Size and Weight
The OM-1 is somewhat larger and heavier than the E-M1 III, measuring 134.8mm(W) x 91.6mm(H) x 72.7mm(D) compared to 134.1 x 90.9 x 68.9g and weighs 599g with a battery and memory card attached versus 580g.
The dual-grip E-M1X, which weighs 997g and measures 144.4 x 146.8 x 75.4mm, is obviously considerably bigger.
Olympus cameras have always been recognized for their excellent levels of weather resistance, and the new OM-System OM-1 pushes things even further.
The E-M1X and E-M1 III are both IPX1 rated, which means they can withstand water that drips vertically onto the device, but the OM-1 ups the ante to the more severe IP53 classification, which indicates it can withstand water spray when tilted up to a 60-degree angle.
Olympus cameras have always had a fantastic stabilization system, and the new O-M1 is no exception.
Just like the previous two models. It has a 5-axis in-body image stabilization (IBIS) system that can deliver up to 8-stops of IS when used with certain compatible lenses.
The new OM1 features the same IBIS system, with its 5-axis In-Body Image Stabilizer combined with the optical Image Stabilizer in selected lenses to provide the industry-leading performance of up to 8 stops.
The E-M1X outperforms the E-M1 III in this category; both feature 2.360K-dot electronic viewfinders, but the E-M1X has a 1.65x magnification over the E-M1 III’s 1.48x magnification.
The new OM-1 retains the 1.65x magnification of the E-M1X while increasing the resolution to an astounding 5.760K dots. It also employs OLED technology rather than LCD.
All three cameras include 270-degree vari-angle touch displays, which enable more shooting angle versatility than a fixed screen due to their ability to tilt and swivel into a variety of various configurations.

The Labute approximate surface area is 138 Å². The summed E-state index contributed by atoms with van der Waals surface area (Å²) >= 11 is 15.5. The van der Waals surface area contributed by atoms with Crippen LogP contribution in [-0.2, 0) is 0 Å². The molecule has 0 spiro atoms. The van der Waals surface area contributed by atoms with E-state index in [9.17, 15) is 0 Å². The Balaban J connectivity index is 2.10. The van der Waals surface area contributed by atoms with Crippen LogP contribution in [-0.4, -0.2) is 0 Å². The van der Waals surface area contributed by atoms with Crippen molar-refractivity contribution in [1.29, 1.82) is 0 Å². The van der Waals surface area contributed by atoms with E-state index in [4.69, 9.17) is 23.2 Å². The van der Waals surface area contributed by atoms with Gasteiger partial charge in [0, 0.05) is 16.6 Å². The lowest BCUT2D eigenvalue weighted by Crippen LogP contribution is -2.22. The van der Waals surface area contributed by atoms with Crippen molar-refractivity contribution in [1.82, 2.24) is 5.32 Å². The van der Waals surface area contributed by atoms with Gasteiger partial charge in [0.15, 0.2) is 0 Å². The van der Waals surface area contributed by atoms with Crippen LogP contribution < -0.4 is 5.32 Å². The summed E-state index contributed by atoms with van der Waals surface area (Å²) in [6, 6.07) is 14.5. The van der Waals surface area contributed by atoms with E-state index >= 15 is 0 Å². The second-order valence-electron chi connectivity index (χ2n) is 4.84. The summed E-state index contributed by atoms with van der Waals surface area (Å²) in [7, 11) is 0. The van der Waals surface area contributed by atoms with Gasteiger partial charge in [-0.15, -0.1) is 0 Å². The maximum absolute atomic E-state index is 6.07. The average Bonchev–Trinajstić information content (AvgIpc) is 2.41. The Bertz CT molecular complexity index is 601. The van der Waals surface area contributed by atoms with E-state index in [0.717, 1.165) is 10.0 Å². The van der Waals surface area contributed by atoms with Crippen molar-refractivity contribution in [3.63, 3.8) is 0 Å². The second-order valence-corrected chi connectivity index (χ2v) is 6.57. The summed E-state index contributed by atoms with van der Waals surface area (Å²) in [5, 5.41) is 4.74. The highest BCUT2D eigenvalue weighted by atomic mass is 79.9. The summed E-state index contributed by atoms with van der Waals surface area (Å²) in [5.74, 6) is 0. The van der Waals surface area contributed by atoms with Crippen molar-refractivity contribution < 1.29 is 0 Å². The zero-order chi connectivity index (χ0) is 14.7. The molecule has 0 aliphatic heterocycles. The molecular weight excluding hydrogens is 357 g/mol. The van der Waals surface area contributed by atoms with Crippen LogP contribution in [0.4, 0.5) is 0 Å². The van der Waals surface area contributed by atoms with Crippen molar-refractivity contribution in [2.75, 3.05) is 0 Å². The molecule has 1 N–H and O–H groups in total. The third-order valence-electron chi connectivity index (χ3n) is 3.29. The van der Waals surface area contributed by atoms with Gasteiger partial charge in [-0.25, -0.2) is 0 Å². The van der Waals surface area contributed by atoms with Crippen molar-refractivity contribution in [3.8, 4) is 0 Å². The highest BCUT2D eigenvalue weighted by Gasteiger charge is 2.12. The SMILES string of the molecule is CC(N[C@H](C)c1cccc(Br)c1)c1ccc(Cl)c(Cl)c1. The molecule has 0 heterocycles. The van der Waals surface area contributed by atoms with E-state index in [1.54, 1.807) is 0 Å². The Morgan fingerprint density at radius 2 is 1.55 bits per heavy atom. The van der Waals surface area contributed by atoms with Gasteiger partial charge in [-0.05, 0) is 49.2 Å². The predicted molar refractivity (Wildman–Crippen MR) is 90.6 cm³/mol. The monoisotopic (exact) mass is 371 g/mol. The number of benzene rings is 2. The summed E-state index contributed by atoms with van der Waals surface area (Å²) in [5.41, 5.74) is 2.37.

The main difference is that the previous E-M1X and E-M1 III both feature 1.040K dot LCD panels, whilst the new O-M1 has a somewhat superior 1.620K dot screen.
All three cameras have twin SD card slots, although while the E-M1X and OM-1’s slots are both UHS-II capable, the E-M1 III only has one high-speed slot.
The O-new M1’s BLX-1 battery produces up to 520 still photos or 160 minutes of video, a 25% improvement over the E-M1 III’s BLH-1 battery.
The E-M1X has a CIPA-rated battery life of 870 shots or 170 minutes of video per charge, but it also houses two BLX-1 batteries in its considerably bigger chassis.
The new OM-System OM-1 body-only costs £1999 in the UK and $2199 in the US.
The E-M1 III body-only cost £1599 / $1799 in the UK and US when it was released in 2020, whereas the E-M1X premiered a year earlier at £2799 / $2999.
Fast forward to 2022, when the E-M1 III costs roughly £1499 / $1499, while the E-M1X costs around £1799 / $1699, indicating the latter model’s lack of popularity among buyers.
It may not provide any extra resolution, with the new Olympus camera owner still keeping to 20 megapixels, but what the new OM-1 does offer in abundance is speed – it can shoot more frames per second, recognize and focus on more subjects more rapidly, and process photographs quicker than ever before. The video specifications and performance have been improved, and the class-leading picture stabilization and weather-proofing are still there and correct.
Does this all add up to the WOW camera that Olympus enthusiasts had hoped for? What are your thoughts? Based on what we know thus far, would you prefer the new OM-1 over earlier, less expensive versions, and why? Please leave a remark!